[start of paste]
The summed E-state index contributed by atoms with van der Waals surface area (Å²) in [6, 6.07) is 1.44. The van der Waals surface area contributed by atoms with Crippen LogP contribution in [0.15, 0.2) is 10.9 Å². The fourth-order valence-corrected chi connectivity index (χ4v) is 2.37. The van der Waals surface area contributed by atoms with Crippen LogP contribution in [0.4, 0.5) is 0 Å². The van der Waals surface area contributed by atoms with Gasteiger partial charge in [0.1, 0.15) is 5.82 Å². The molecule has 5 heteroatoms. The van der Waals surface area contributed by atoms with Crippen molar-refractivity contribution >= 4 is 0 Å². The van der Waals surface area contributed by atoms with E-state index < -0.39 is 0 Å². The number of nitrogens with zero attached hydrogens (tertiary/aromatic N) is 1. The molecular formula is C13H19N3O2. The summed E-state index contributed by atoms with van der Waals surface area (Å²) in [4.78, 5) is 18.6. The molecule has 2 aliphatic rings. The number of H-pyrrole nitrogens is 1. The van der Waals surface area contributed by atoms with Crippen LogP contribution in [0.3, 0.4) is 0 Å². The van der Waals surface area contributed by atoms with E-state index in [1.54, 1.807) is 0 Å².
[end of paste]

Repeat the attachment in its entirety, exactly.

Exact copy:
The summed E-state index contributed by atoms with van der Waals surface area (Å²) in [6, 6.07) is 1.44. The van der Waals surface area contributed by atoms with Crippen LogP contribution in [0.15, 0.2) is 10.9 Å². The fourth-order valence-corrected chi connectivity index (χ4v) is 2.37. The van der Waals surface area contributed by atoms with Crippen LogP contribution in [0.4, 0.5) is 0 Å². The van der Waals surface area contributed by atoms with Gasteiger partial charge in [0.1, 0.15) is 5.82 Å². The molecule has 5 heteroatoms. The van der Waals surface area contributed by atoms with Crippen molar-refractivity contribution >= 4 is 0 Å². The van der Waals surface area contributed by atoms with E-state index < -0.39 is 0 Å². The number of nitrogens with zero attached hydrogens (tertiary/aromatic N) is 1. The molecular formula is C13H19N3O2. The summed E-state index contributed by atoms with van der Waals surface area (Å²) in [4.78, 5) is 18.6. The molecule has 2 aliphatic rings. The number of H-pyrrole nitrogens is 1. The van der Waals surface area contributed by atoms with Crippen LogP contribution in [0.3, 0.4) is 0 Å². The van der Waals surface area contributed by atoms with E-state index in [1.54, 1.807) is 0 Å².